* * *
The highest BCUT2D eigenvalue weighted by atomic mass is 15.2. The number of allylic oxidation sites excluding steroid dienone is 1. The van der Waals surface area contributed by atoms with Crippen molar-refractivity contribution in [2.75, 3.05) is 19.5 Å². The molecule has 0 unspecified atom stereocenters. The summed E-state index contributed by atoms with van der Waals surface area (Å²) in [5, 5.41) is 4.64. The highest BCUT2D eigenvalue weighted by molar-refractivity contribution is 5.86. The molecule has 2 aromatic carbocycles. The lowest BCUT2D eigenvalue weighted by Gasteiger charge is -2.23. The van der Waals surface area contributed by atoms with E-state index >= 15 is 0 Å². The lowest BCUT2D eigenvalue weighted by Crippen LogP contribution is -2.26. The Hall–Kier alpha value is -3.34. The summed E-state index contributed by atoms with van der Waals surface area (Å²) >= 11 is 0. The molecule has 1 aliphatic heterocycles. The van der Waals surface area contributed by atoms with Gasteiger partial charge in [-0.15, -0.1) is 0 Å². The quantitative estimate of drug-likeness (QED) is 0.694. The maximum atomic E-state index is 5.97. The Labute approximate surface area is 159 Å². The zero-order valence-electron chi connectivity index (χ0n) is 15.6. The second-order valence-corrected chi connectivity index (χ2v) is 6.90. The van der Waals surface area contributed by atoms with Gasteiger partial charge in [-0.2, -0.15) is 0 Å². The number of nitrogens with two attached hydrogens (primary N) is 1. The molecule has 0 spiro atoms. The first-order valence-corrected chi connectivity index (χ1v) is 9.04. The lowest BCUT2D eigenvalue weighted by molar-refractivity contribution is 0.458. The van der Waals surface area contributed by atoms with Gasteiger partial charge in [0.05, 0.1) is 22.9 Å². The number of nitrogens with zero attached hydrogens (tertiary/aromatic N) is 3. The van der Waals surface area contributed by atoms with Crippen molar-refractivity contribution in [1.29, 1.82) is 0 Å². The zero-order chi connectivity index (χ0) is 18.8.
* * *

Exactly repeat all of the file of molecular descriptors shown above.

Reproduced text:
The highest BCUT2D eigenvalue weighted by atomic mass is 15.2. The number of allylic oxidation sites excluding steroid dienone is 1. The van der Waals surface area contributed by atoms with Crippen molar-refractivity contribution in [2.75, 3.05) is 19.5 Å². The molecule has 0 unspecified atom stereocenters. The summed E-state index contributed by atoms with van der Waals surface area (Å²) in [5, 5.41) is 4.64. The highest BCUT2D eigenvalue weighted by molar-refractivity contribution is 5.86. The molecule has 2 aromatic carbocycles. The lowest BCUT2D eigenvalue weighted by Gasteiger charge is -2.23. The van der Waals surface area contributed by atoms with E-state index >= 15 is 0 Å². The lowest BCUT2D eigenvalue weighted by Crippen LogP contribution is -2.26. The Hall–Kier alpha value is -3.34. The summed E-state index contributed by atoms with van der Waals surface area (Å²) >= 11 is 0. The molecule has 1 aliphatic heterocycles. The van der Waals surface area contributed by atoms with Gasteiger partial charge in [-0.15, -0.1) is 0 Å². The quantitative estimate of drug-likeness (QED) is 0.694. The maximum atomic E-state index is 5.97. The Labute approximate surface area is 159 Å². The zero-order valence-electron chi connectivity index (χ0n) is 15.6. The second-order valence-corrected chi connectivity index (χ2v) is 6.90. The van der Waals surface area contributed by atoms with Gasteiger partial charge in [-0.2, -0.15) is 0 Å². The number of nitrogens with two attached hydrogens (primary N) is 1. The molecule has 0 spiro atoms. The first-order valence-corrected chi connectivity index (χ1v) is 9.04. The lowest BCUT2D eigenvalue weighted by molar-refractivity contribution is 0.458. The van der Waals surface area contributed by atoms with Gasteiger partial charge in [0.05, 0.1) is 22.9 Å². The number of nitrogens with zero attached hydrogens (tertiary/aromatic N) is 3. The van der Waals surface area contributed by atoms with Crippen molar-refractivity contribution in [1.29, 1.82) is 0 Å². The zero-order chi connectivity index (χ0) is 18.8.